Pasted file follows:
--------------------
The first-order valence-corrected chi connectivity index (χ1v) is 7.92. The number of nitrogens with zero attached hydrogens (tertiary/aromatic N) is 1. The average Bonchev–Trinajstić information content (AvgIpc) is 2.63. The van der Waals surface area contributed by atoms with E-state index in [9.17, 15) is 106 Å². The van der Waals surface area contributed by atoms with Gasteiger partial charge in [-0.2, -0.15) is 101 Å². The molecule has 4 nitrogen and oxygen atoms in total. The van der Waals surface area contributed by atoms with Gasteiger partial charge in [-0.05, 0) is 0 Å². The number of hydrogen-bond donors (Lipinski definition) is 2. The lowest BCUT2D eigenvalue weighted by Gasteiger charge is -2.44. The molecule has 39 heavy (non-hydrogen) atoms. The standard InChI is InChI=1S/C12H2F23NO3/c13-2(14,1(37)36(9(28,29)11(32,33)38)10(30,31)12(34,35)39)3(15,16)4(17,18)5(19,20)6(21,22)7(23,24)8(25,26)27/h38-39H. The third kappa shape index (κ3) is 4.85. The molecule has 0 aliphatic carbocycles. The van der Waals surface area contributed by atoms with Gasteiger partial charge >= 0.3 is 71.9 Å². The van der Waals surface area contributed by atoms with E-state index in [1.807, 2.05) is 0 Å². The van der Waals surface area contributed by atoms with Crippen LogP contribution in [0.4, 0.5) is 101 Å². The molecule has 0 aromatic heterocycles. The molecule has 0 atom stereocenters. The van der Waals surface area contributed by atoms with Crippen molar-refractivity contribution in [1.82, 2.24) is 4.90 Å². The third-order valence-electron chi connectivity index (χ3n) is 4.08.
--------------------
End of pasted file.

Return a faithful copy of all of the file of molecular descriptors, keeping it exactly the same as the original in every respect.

The first-order valence-corrected chi connectivity index (χ1v) is 7.92. The number of nitrogens with zero attached hydrogens (tertiary/aromatic N) is 1. The average Bonchev–Trinajstić information content (AvgIpc) is 2.63. The van der Waals surface area contributed by atoms with E-state index in [9.17, 15) is 106 Å². The van der Waals surface area contributed by atoms with Gasteiger partial charge in [-0.2, -0.15) is 101 Å². The molecule has 4 nitrogen and oxygen atoms in total. The van der Waals surface area contributed by atoms with Gasteiger partial charge in [-0.05, 0) is 0 Å². The number of hydrogen-bond donors (Lipinski definition) is 2. The lowest BCUT2D eigenvalue weighted by Gasteiger charge is -2.44. The molecule has 39 heavy (non-hydrogen) atoms. The standard InChI is InChI=1S/C12H2F23NO3/c13-2(14,1(37)36(9(28,29)11(32,33)38)10(30,31)12(34,35)39)3(15,16)4(17,18)5(19,20)6(21,22)7(23,24)8(25,26)27/h38-39H. The third kappa shape index (κ3) is 4.85. The molecule has 0 aliphatic carbocycles. The van der Waals surface area contributed by atoms with Gasteiger partial charge >= 0.3 is 71.9 Å². The van der Waals surface area contributed by atoms with E-state index in [1.807, 2.05) is 0 Å². The van der Waals surface area contributed by atoms with Crippen LogP contribution in [0.4, 0.5) is 101 Å². The molecule has 0 aromatic heterocycles. The molecule has 0 atom stereocenters. The van der Waals surface area contributed by atoms with Crippen molar-refractivity contribution in [1.82, 2.24) is 4.90 Å². The third-order valence-electron chi connectivity index (χ3n) is 4.08.